The separatist leader of Scotland’s devolved government plans to ask the public next year whether the nation should remain within the United Kingdom.
Nicola Sturgeon, who is first minister of the Scottish Parliament and leader of the Scottish National Party, or SNP, said on Tuesday she wants the vote, which will be the second referendum-type poll to be held on the issue in nine years, to be staged on Oct 19, 2023.
But the UK government has said it will not allow a second independence referendum yet, because such votes should be held no more than once in a generation.
Sturgeon said she plans to get around the central government’s objections by staging a non-binding plebiscite, instead of a legally-binding referendum.
She also insisted the UK’s exit from the European Union since the first referendum, a departure strongly opposed by a majority of Scots, means enough has changed recently to justify asking people once again how they feel about independence.
“It is time to give people the democratic choice they have voted for (in elections for the Scottish Parliament), and then, with independence, to build a more prosperous, fairer country in a true partnership of equals between Scotland and our friends in the rest of the UK,” she said.
The 2014 referendum was won by those wanting Scotland to remain part of the UK, with 55 percent of votes favoring the union.
Sturgeon has put her case for a second vote several times recently, and has described the UK government’s unwillingness to grant one as “continued efforts to thwart the will of the people”.
She laid out her case in detail earlier this month in a written paper that explained how the UK is supposed to be a voluntary partnership between independent nations that can be withdrawn from at any time.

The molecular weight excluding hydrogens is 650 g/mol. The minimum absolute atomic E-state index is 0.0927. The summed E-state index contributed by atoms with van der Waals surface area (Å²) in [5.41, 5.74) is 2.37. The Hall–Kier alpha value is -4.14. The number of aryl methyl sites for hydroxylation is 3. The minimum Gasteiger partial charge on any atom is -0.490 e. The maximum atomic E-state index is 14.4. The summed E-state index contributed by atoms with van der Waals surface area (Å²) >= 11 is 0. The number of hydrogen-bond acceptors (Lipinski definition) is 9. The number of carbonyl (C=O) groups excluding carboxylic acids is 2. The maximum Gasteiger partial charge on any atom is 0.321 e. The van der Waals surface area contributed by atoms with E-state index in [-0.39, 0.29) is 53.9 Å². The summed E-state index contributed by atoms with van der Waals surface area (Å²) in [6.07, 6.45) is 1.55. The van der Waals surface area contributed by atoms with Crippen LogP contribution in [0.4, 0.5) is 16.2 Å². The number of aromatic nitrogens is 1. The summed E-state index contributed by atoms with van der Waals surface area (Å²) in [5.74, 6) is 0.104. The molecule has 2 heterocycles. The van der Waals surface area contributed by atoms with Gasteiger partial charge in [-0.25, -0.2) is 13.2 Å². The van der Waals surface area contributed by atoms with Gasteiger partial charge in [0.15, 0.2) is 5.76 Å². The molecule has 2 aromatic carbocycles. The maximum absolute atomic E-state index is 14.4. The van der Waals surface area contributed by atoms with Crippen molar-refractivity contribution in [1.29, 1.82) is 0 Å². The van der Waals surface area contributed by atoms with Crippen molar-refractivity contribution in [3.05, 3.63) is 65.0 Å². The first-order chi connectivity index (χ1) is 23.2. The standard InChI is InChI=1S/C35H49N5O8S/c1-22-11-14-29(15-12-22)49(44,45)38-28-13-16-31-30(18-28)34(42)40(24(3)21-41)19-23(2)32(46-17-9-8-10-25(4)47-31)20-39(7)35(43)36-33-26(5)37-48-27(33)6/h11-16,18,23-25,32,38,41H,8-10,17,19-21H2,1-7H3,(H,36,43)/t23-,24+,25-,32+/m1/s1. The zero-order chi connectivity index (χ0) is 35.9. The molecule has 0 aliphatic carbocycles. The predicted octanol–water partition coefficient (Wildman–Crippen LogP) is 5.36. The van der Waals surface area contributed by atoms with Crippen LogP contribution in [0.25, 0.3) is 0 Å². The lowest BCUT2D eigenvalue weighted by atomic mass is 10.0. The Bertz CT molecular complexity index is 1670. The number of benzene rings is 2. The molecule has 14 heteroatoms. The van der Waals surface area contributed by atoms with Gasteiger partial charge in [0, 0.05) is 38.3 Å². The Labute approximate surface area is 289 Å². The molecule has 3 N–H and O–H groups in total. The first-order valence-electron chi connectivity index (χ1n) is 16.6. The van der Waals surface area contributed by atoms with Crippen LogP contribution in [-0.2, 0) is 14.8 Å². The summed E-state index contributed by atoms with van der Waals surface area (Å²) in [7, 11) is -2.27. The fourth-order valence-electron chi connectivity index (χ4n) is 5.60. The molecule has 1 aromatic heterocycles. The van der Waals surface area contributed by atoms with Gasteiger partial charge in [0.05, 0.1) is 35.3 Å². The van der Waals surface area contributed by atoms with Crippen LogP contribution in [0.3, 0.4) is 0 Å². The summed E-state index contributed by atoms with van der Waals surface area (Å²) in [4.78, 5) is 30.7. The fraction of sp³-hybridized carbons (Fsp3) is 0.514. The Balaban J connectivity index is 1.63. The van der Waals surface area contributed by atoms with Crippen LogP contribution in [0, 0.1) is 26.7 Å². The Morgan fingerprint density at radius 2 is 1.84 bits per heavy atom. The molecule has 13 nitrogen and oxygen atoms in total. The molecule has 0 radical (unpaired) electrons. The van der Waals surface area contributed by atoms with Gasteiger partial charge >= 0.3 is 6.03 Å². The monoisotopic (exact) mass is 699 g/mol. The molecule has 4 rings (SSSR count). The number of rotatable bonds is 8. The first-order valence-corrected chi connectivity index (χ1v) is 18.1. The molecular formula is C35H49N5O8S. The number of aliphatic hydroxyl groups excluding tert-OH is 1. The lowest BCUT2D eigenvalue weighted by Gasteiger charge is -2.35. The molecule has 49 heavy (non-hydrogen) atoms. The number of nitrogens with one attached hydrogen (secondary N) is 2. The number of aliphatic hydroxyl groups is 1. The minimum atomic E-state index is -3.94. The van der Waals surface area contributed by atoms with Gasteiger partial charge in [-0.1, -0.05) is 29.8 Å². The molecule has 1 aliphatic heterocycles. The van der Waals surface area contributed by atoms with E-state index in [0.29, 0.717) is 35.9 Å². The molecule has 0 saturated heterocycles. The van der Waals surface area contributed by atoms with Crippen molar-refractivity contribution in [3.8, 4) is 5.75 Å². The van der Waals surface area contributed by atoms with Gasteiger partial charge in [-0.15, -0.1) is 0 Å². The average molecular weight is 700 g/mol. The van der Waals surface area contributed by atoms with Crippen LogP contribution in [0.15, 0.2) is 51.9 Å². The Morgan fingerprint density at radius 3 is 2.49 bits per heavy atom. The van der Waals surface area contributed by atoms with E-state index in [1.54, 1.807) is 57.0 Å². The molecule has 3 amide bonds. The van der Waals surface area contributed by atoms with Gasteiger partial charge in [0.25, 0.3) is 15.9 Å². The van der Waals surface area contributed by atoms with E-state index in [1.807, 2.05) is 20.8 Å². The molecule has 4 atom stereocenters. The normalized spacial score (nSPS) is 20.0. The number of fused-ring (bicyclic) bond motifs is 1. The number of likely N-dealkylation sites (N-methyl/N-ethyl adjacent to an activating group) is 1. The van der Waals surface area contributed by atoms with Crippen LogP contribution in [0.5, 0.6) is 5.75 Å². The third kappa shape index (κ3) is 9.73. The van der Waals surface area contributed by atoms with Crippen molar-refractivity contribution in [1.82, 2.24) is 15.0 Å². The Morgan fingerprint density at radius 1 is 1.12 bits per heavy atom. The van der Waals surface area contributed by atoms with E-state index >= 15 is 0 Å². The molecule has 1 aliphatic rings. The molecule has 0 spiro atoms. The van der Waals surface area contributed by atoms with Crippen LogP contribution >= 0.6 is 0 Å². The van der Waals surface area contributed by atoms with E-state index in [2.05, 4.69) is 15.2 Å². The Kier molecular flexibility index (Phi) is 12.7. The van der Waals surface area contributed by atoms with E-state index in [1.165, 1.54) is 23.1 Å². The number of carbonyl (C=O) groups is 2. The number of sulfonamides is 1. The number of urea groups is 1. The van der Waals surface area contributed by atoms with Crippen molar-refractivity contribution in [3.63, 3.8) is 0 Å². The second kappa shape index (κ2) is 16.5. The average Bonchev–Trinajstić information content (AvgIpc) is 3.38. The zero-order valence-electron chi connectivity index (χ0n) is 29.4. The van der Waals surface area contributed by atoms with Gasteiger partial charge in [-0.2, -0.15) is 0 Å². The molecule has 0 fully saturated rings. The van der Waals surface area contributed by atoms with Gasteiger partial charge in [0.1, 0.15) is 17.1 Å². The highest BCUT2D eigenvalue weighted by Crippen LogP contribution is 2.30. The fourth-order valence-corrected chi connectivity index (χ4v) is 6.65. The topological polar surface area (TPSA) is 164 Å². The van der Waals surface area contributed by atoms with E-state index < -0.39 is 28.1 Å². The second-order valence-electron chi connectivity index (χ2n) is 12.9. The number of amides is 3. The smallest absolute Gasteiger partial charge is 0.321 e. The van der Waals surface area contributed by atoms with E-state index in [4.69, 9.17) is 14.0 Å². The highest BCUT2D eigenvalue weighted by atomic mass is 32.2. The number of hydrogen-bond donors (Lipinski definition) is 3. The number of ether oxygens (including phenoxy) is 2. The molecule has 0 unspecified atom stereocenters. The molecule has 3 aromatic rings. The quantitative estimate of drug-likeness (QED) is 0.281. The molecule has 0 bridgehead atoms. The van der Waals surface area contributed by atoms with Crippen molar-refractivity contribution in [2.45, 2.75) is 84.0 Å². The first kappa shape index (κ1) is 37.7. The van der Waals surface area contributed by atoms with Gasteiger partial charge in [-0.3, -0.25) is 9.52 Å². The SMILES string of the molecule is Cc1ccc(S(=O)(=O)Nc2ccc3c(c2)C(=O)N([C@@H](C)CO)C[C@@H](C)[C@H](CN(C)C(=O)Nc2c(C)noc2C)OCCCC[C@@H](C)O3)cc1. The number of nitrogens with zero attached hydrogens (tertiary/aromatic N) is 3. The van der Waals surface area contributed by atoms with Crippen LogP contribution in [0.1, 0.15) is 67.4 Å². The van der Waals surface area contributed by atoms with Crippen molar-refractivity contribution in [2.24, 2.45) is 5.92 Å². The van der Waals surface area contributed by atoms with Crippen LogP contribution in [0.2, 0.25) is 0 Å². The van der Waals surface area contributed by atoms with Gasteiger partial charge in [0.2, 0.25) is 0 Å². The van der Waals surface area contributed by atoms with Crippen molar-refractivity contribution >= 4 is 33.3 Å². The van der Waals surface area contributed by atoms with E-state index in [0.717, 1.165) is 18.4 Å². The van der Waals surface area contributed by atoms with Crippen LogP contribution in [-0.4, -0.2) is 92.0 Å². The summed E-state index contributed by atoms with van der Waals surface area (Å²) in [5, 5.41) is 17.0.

“The UK government is in no position to lecture any other country about the need to respect democratic norms if it is intent on trying to thwart democracy at home,” she said. “The UK is either a partnership of consent or it is not a partnership worthy of the name.”
The SNP is being supported in its push for a second independence vote by the Scottish Greens. Together, the two parties have a majority of lawmakers, or MSPs, in the Scottish Parliament.
“Last May, the people of Scotland said yes to an independence referendum by electing a clear majority of MSPs committed to that outcome,” she said. “The democratic decision was clear.”
But the UK government has countered by saying the SNP was the only Scottish party to campaign for breaking away from the rest of the UK, and that less than a third of Scottish voters backed the party in the last election.
The UK government’s Scottish secretary, Alister Jack, said London will, therefore, refuse to allow a referendum.
Sturgeon, though, said she believes a lawful vote can be held without London’s approval if it is not legally binding and is merely an indicative vote of people’s opinions on the issue. And she has asked Scotland’s top law officer, the lord advocate, to ask the Supreme Court whether the Scottish Parliament has the power to hold such a consultative referendum.
“The democratic rights of the people of Scotland are paramount,” she said.